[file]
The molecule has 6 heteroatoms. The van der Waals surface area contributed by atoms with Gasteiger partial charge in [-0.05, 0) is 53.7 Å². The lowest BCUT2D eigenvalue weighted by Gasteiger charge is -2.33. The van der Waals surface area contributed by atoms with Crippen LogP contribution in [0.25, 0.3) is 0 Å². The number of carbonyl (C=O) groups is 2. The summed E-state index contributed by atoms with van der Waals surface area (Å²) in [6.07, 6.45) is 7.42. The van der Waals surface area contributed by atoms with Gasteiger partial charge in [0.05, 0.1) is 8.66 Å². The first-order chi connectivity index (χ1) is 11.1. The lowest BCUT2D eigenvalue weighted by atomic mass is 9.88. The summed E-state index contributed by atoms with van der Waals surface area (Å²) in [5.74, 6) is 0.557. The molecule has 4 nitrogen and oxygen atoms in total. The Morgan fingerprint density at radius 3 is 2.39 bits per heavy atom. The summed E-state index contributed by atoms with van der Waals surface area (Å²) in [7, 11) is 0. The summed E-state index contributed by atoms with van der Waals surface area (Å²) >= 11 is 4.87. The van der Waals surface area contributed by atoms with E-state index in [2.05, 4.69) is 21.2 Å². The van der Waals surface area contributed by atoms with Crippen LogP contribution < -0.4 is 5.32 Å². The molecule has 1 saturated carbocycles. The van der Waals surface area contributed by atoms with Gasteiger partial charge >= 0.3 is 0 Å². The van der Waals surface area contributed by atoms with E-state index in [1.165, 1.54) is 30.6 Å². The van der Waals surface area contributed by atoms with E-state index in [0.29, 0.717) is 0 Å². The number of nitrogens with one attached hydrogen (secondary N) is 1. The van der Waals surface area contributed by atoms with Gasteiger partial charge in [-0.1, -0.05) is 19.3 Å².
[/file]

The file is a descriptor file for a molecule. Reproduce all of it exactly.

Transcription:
The molecule has 6 heteroatoms. The van der Waals surface area contributed by atoms with Gasteiger partial charge in [-0.05, 0) is 53.7 Å². The lowest BCUT2D eigenvalue weighted by Gasteiger charge is -2.33. The van der Waals surface area contributed by atoms with Crippen LogP contribution in [0.25, 0.3) is 0 Å². The number of carbonyl (C=O) groups is 2. The summed E-state index contributed by atoms with van der Waals surface area (Å²) in [6.07, 6.45) is 7.42. The van der Waals surface area contributed by atoms with Gasteiger partial charge in [0.05, 0.1) is 8.66 Å². The first-order chi connectivity index (χ1) is 11.1. The lowest BCUT2D eigenvalue weighted by atomic mass is 9.88. The summed E-state index contributed by atoms with van der Waals surface area (Å²) in [5.74, 6) is 0.557. The molecule has 4 nitrogen and oxygen atoms in total. The Morgan fingerprint density at radius 3 is 2.39 bits per heavy atom. The summed E-state index contributed by atoms with van der Waals surface area (Å²) in [7, 11) is 0. The summed E-state index contributed by atoms with van der Waals surface area (Å²) >= 11 is 4.87. The van der Waals surface area contributed by atoms with E-state index in [2.05, 4.69) is 21.2 Å². The van der Waals surface area contributed by atoms with Crippen LogP contribution < -0.4 is 5.32 Å². The molecule has 1 saturated carbocycles. The van der Waals surface area contributed by atoms with Gasteiger partial charge >= 0.3 is 0 Å². The van der Waals surface area contributed by atoms with E-state index in [1.165, 1.54) is 30.6 Å². The van der Waals surface area contributed by atoms with E-state index in [0.29, 0.717) is 0 Å². The number of nitrogens with one attached hydrogen (secondary N) is 1. The van der Waals surface area contributed by atoms with Gasteiger partial charge in [-0.1, -0.05) is 19.3 Å².